Phase is the most easily understood grouping for the layman as it implies a near contemporaneous Archaeological horizon representing "what you would see if you went back to a specific point in time". Often but not always a phase implies the identification of an occupation surface "old ground level" that existed at some earlier time. The production of phase interpretations is one of the first goals of stratigraphic interpretation and excavation. Digging "in phase" is not quite the same as phasing a site. Phasing a site represents reducing the site either in excavation or post excavation to contemporaneous horizons where as "digging in phase" is the process of stratigraphic removal of archaeological remains so as not to remove contexts that are earlier in time "lower in the sequence" before other contexts that have a latter physical stratigraphic relationship to them as defined by the law of superposition. The process of interpretation in practice will have a bearing on excavation strategies on site so "phasing" a site is actively pursued during excavation where at all possible and is considered good practice.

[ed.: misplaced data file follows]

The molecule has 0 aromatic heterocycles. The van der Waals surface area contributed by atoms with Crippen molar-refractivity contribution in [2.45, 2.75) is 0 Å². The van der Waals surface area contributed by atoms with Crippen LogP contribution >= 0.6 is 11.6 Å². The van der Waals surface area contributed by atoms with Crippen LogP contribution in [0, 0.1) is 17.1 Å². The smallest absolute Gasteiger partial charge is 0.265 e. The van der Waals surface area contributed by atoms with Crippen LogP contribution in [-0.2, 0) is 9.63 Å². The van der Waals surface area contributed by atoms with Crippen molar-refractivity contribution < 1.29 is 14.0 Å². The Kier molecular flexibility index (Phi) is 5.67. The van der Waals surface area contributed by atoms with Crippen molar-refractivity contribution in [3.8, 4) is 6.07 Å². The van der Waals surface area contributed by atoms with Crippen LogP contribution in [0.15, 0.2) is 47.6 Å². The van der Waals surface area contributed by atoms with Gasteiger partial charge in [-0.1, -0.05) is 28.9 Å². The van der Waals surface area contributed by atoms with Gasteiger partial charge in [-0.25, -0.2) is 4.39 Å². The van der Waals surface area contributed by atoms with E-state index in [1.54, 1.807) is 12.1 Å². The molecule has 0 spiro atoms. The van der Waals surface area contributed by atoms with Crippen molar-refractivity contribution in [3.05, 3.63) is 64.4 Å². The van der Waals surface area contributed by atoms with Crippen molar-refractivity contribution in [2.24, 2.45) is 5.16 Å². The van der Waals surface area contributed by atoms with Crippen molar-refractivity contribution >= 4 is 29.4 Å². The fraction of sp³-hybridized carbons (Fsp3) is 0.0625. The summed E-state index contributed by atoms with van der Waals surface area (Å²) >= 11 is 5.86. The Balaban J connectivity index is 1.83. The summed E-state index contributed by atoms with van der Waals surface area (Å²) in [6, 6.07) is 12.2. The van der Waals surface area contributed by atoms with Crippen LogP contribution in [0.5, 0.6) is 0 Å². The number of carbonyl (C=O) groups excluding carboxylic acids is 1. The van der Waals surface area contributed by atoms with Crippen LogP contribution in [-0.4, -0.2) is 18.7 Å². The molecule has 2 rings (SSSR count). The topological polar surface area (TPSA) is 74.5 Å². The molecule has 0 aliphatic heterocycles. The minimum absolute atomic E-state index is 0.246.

« Reply #4 on: February 09, 2007, 06:27:12 PM »

Stratigraphic excavation in practice

Best practice of stratigraphic excavation in its basic sense involves a cyclical process of cleaning or "troweling back" the surface of the site and isolating contexts and edges which are definable in their entirety or part as either

   1. Discreet discernible "edges" that form an enclosed area completely visible in plan and therefore stratigraphically later than the surrounding surface or